Beijing (AFP) Jul 26, 2005
Key proposals in the previous three rounds of talks aimed at ending the standoff over North Korea's nuclear weapons drive, all of which ended inconclusively.
The talks involve the two Koreas, China, Japan, Russia and the United States as the fourth round got underway in Beijing Tuesday:
1st Round: August 27-29, 2003
The United States says it wants "a complete, verifiable, irreversible dismantlement" of North Korea's nuclear programmes before it considers economic assistance and diplomatic normalization.
North Korea says it is willing to give up its nuclear ambitions if the US resumes fuel supplies cut off in the previous December.
It says it would allow international inspections of its nuclear facilities if Washington signed a non-aggression accord with Pyongyang. It would also resolve concerns about its missile development if diplomatic ties with the United States and Japan were normalized.
North Korea would also scrap its nuclear programme when a US-led consortium completes the construction of two light-water nuclear reactor in the Stalinist state, it said.
2nd Round: February 25-28, 2004
The US says it still wants "a complete, verifiable, irreversible dismantlement" of the North's nuclear programmes before it offers the economic and energy aid and security guarantees that Pyongyang wants.
It warns that Pyongyang's prolonged silence about its alleged uranium-enrichment programme -- which could help it build a nuclear bomb -- could jeopardize diplomatic efforts to solve the crisis.
However, it also indicates a willingness to consider a freeze of North Korea's nuclear programme as a first step in the dismantling process.
North Korea replies that the freezing of its nuclear programme would only happen after the issue of compensation was resolved.
In an attempt to broker a breakthrough, South Korea lays out a three-stage proposal for ending the showdown.
In the first phase, North Korea is to declare it intends to abandon all nuclear weapons programmes, while the other participants in the talks will promise to provide security guarantees.
In the second phase, North Korea is to freeze its nuclear facilities and to return to the nuclear Non-Proliferation Treaty and accept inspections of the United Nations' International Atomic Energy Agency (IAEA). South Korea, Russia and China will provide energy and heavy fuel oil in return.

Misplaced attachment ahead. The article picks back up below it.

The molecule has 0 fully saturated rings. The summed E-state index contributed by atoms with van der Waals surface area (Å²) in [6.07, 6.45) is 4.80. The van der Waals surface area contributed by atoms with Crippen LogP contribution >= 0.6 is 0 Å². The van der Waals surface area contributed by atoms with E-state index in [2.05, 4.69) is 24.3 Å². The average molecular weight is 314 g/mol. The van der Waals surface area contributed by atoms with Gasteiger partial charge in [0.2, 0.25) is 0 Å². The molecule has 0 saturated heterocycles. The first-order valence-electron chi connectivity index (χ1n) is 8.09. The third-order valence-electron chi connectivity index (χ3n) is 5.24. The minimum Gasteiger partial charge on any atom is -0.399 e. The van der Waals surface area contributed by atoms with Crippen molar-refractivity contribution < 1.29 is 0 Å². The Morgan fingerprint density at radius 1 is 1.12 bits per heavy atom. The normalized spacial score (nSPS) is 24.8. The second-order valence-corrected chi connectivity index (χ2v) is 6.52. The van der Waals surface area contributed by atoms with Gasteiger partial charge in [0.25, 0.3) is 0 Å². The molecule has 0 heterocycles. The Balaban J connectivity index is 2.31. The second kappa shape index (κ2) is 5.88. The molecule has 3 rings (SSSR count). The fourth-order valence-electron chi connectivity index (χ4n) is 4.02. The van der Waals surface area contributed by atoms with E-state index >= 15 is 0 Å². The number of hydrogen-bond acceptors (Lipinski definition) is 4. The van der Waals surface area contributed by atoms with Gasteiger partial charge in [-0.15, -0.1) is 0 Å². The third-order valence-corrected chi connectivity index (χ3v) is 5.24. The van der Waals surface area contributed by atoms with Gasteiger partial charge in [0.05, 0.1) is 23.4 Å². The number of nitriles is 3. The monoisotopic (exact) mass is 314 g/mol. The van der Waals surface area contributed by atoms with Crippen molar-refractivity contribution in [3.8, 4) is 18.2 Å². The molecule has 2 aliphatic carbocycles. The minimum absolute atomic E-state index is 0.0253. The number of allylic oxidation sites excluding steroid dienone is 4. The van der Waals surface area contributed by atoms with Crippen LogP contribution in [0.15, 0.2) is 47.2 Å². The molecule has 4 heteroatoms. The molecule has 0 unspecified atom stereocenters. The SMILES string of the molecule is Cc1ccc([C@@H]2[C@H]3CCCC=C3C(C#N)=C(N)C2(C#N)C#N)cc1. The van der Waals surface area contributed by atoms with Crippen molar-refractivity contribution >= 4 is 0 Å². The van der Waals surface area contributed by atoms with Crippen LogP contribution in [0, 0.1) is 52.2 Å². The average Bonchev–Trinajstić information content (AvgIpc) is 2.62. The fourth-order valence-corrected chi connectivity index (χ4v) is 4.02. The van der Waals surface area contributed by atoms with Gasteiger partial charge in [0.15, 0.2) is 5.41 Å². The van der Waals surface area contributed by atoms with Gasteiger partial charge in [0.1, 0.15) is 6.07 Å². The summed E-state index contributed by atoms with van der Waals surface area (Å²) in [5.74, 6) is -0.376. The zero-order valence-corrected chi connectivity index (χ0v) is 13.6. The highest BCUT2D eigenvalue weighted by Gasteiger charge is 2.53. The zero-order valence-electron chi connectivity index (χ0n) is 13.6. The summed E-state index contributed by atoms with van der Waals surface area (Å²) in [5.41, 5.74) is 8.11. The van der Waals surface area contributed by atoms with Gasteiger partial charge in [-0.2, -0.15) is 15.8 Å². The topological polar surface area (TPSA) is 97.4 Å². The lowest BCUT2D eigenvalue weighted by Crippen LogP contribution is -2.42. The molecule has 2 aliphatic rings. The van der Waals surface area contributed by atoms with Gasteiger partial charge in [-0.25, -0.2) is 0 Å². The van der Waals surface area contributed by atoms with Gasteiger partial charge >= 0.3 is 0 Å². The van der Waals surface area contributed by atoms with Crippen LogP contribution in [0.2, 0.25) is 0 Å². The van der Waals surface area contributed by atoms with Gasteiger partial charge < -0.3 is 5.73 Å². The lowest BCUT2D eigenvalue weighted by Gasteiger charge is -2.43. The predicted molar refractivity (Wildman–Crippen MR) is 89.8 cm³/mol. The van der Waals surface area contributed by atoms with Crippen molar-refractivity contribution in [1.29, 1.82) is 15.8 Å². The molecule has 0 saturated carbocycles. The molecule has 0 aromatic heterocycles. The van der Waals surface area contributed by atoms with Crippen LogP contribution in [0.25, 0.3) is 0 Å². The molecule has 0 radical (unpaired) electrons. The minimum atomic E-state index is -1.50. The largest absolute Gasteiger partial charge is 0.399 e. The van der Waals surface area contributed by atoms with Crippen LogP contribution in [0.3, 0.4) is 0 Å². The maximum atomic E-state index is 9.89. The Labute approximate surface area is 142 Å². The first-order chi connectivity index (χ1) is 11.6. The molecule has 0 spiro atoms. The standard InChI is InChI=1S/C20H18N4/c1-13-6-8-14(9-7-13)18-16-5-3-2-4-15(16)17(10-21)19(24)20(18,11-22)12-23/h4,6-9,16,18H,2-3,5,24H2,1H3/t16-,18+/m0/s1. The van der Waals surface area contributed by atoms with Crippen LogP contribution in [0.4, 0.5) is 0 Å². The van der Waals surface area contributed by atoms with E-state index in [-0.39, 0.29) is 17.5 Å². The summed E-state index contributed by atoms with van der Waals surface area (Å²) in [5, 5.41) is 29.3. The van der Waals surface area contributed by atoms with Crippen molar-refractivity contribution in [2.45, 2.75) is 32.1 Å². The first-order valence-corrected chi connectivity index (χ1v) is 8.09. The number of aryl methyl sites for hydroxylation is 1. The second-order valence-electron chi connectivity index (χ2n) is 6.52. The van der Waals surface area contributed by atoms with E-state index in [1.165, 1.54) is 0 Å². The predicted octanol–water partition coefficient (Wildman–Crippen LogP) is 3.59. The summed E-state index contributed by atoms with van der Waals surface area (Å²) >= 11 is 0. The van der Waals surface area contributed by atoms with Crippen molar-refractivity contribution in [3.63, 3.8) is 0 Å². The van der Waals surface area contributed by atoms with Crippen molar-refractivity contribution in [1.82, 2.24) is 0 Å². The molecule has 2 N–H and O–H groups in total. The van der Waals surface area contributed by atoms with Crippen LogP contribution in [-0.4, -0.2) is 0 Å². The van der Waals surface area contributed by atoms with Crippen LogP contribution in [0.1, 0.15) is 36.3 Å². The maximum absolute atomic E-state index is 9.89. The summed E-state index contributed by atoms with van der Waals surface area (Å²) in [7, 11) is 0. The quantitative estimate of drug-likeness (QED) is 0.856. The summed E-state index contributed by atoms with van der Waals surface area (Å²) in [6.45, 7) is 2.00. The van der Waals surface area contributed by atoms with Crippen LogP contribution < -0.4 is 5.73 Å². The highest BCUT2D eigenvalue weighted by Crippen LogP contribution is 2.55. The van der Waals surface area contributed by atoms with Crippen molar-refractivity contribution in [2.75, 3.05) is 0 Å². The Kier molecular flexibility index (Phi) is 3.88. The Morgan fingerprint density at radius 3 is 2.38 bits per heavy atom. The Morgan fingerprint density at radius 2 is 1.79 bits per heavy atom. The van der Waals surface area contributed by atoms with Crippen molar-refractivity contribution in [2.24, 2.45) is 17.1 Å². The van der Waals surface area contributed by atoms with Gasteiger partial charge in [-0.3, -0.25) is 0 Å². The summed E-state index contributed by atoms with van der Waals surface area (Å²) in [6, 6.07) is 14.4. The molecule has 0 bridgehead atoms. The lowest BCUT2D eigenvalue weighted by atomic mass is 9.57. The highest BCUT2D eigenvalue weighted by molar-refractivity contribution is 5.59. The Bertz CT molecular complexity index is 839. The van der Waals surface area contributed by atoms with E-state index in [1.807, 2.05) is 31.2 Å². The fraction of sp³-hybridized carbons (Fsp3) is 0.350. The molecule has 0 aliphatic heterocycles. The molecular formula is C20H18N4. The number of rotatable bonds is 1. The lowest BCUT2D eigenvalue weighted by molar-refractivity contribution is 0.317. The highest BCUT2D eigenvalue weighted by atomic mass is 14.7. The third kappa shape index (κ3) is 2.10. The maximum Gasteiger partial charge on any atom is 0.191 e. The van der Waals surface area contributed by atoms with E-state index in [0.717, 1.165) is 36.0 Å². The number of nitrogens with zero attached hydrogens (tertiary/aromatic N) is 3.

In the third phase, North Korea will complete the elimination of its nuclear programs and the United States will give it a written security guarantee.
3rd Round: June 23-25, 2004
The US proposes a new plan which requires North Korea to give an up-front pledge to dismantle all its plutonium and uranium weapons programmes before receiving any energy and other assistance.
If the North agrees to the new plan, it would receive "non-nuclear energy assistance," including oil and food, and "some assurances on the security side" from the United States.
Also, China, Japan, Russia and South Korea would start sending tens of thousands of tons of heavy fuel oil every month while the US would offer a "provisional" guarantee not to invade the country.
The US would also begin direct talks about lifting an array of American economic sanctions, and knocking North Korea off its list of terrorist states.
According to the proposal, Pyongyang would have three months as a "preparatory period of dismantlement" to seal and shut down its nuclear facilities.
After that, progress would depend on North Korea allowing international inspectors into the country and meeting a series of deadlines for disclosing the full nature of its facilities, dismantling them, and shipping them out of the country.
Seoul also offers to provide energy and other economic aid to the North if it yields to the US demand for a "complete, verifiable and irreversible dismantlement" of its nuclear programmes, both plutonium and enriched uranium.
North Korea rejects the US offer and instead wants a step-by-step approach to weaning itself off its nuclear programmes.
It proposes a six-point offer centred around freezing the operations of its nuclear facilities at Yongbyon. It says the freeze would allow inspections, but expresses reservations about accepting inspections by the International Atomic Energy Agency.
But it says it would only offer a concrete plan for the freeze if the US withdraws its demand for the complete, verifiable and irreversible dismantlement and accepts its demand for compensation.
It reiterates that it is prepared to abandon its nuclear weapons, only if Washington dropped its "hostile policy".
4th Round: Start July 26, 2005
The fourth round of talks open with each country stating their positions. North Korea says it is ready to work with other countries to denuclearise the Korean peninsula and called for "strategic decisions" to make this possible.
The US says it recognises North Korea as a "sovereign nation" and is ready to address the Stalinist state's security concerns. It calls for a full and verifiable dismantling of its nuclear weapons.
Before the talks start, South Korea offers to route some 2,000 megawatts of electricity to North Korea and provide 500,000 tonnes of rice if Pyongyang gives up its nuclear drive. Seoul begins delivering the rice as talks resume.
South Korea also offers to provide funds and raw materials to help the North produce daily necessities such as garments, footwear and soap from 2006.
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Analysis: How To Denuclearize Korea
Seoul, (UPI) July 26, 2005
Hopes are running high for progress in the six-nation talks on North Korea's nuclear weapons drive as negotiators have started "open-ended" discussions on an optimistic note.
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